Acworth Board of Alderman table right-of-way abandonment request, announce further openings

Acworth City Hall in article about Cobb County supply warehouseAcworth City Hall sign (photo by Larry Felton Johnson)

At an Acworth Board of Aldermen meeting Thursday evening, council members decided to table a request for abandoning a right of way near Carruth Circle and announced further city openings.

BB Construction Enterprises owner Vasil Tzvetkov requested that the right of way on Carruth Circle be partially abandoned to develop the site near the road into a 12,000 to 30,000 square foot shopping center. Tzvetkov would like to rezone the property that is next to the right of way.

Additionally, Tzvetkov said he would like for the center to be accessible from Cowan Road, as he said the entrance off of the right of way of Carruth to the development is not good and the road should be widened.

Acworth City Manager Brian Bulthuis said that the board is currently looking at the site and that while he was concerned about the entrance off Carruth, he was not certain that the city should abandon the development site on Cowan Road.

Acworth owns about 4,695 square feet of the right of way off Carruth Circle and because Tzvetkov does not own the property next to the right of way, he cannot request the rezoning. Therefore, Tzvetkov requested that the right of way be abandoned instead.

Aldermen Brett North, Tim Richardson and Tim Houston agreed that the property should not be abandoned. Houston said that he had further questions he would like to discuss in a future meeting with Tzvetkov about his proposal.

Bulthuis continued, saying that a public meeting would need to be held about Tzvetkov’s proposal. Board and council members expressed support to wanting to hear further details about the request.

An additional concern was expressed from Director of Power and Public Works Angie Luna about Tzetkov’s proposal. Luna said that the abandonment of the right of way may obstruct the firetruck lane in the circle, not allowing for firetrucks to get through.

Chief of Police Wayne Dennard seconded Luna’s concern and said that firetrucks would be confined to a “pretty tight turn” without a lane for firetrucks.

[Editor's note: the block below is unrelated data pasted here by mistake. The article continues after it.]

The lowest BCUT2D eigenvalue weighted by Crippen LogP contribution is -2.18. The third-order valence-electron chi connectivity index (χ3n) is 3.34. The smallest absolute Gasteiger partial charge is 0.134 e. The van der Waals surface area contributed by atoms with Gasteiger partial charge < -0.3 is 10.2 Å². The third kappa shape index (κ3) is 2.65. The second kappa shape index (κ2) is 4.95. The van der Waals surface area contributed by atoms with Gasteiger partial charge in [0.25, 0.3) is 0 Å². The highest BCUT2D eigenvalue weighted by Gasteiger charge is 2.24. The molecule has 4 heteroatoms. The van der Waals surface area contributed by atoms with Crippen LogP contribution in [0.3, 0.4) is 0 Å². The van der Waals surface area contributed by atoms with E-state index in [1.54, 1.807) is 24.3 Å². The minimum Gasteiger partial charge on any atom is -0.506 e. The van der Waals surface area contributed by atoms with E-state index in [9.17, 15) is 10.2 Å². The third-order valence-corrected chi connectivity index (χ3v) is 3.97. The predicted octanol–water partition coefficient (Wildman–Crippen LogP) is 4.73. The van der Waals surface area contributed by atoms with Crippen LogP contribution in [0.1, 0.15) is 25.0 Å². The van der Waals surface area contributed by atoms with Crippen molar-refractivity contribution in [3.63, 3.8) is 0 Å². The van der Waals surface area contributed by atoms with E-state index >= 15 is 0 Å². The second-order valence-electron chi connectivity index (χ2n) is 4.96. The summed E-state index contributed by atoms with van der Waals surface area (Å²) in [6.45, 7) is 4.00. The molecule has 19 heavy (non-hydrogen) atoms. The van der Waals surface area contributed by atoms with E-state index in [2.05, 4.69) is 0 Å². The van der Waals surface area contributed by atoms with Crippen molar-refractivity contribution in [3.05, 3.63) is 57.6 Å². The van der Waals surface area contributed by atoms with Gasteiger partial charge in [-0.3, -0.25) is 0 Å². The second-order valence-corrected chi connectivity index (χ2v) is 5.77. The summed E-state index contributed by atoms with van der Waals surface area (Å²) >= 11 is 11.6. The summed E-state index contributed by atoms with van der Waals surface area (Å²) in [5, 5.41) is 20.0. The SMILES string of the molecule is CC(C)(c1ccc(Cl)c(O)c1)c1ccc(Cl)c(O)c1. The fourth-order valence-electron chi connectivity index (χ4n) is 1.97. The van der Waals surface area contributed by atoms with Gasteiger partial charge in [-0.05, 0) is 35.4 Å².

Bulthuis suggested that Tzvetkov work with Dennard and Luna more to develop his idea and recommended tabling this issue for a future meeting. Mayor Tommy Allegood agreed and said he was interested in the same thing Tzvetkov was interested in, but time will be needed to work on his plan.

At Thursday’s meeting, Bulthuis also announced that Acworth City Hall and the city’s Municipal Court will be opening in the coming weeks with significant changes being made.

Court will be open to the public on Thursday, May 14, while City Hall opens up to the public Monday, May 18. Bulthuis mentioned that 100 people are on the docket for court next Thursday.

In an interview with Assistant to the City Manager Alex Almodóvar after the meeting, Almodóvar elaborated on the guidelines Acworth is adhering to as court and City Hall open.

“We’re going to limit the people to 25 in the courtroom, because that’s the maximum amount [of people] that we can social distance with,” he said. “Once we get to 25, everyone else will have to wait either in their cars or we’ll have markers outside for social distancing where they can wait.”

Almodóvar said that all city workers will have masks and will constantly have surfaces sanitized. Those coming into court must have masks and if they do not, a mask will be provided to them. City Hall workers will be working behind Plexiglas, he said.

During the meeting, board member Gene Pugliese mentioned that final modifications will be made to the next phase of opening Acworth parks. Acworth began its initial phase of opening parks Friday, April 24.

Almodóvar said that one modification to the city’s former park reopenings is that the date city events were going to restart was pushed from Sunday, May 10, to Sunday, May 31. Additionally, the Acworth Community Center will not open until at least Monday, June 1.

“We’re working as normal, our services haven’t stopped,” Almodóvar said. “We’re still providing sanitation, power, we’re still trying to provide the best services that we can, we’re just adjusting and we’re taking precautionary measures.”

The city is adhering to the COVID-19 guidelines and requirements put in place by the Centers for Disease Control and Prevention and Governor Brian Kemp, Almodóvar said.

“We’re optimistic, and that’s why we’re planning to have a staged opening,” he said. “We’re just taking it kind of day by day, making sure we have the best interests of our residents, our visitors and our businesses in mind as we gradually open.”

For further information on Acworth park openings, visit the city’s webpage.

Arielle Robinson is an undergrad at Kennesaw State University. She is the president of the university’s Society of Professional Journalists and an editor at the KSU Sentinel. She enjoys music, reading poetry and non-fiction books and collecting books and records.

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